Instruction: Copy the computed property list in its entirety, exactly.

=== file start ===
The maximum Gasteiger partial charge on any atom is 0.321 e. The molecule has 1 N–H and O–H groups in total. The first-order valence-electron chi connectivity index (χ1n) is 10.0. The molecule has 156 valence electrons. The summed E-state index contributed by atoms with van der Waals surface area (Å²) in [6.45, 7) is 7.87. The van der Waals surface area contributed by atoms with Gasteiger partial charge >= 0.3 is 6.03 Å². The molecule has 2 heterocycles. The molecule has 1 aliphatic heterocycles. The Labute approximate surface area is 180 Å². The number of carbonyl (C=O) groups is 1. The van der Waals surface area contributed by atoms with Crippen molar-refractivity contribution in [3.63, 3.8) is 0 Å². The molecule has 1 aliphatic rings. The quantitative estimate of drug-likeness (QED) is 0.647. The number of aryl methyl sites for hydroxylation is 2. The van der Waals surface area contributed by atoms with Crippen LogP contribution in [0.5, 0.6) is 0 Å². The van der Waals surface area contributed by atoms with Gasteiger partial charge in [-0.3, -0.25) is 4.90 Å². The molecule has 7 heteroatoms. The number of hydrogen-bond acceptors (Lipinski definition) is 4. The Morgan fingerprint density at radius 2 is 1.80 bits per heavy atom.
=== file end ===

The maximum Gasteiger partial charge on any atom is 0.321 e. The molecule has 1 N–H and O–H groups in total. The first-order valence-electron chi connectivity index (χ1n) is 10.0. The molecule has 156 valence electrons. The summed E-state index contributed by atoms with van der Waals surface area (Å²) in [6.45, 7) is 7.87. The van der Waals surface area contributed by atoms with Gasteiger partial charge >= 0.3 is 6.03 Å². The molecule has 2 heterocycles. The molecule has 1 aliphatic heterocycles. The Labute approximate surface area is 180 Å². The number of carbonyl (C=O) groups is 1. The van der Waals surface area contributed by atoms with Crippen molar-refractivity contribution in [3.63, 3.8) is 0 Å². The molecule has 1 aliphatic rings. The quantitative estimate of drug-likeness (QED) is 0.647. The number of aryl methyl sites for hydroxylation is 2. The van der Waals surface area contributed by atoms with Crippen LogP contribution in [0.5, 0.6) is 0 Å². The van der Waals surface area contributed by atoms with Gasteiger partial charge in [-0.3, -0.25) is 4.90 Å². The molecule has 7 heteroatoms. The number of hydrogen-bond acceptors (Lipinski definition) is 4. The Morgan fingerprint density at radius 2 is 1.80 bits per heavy atom.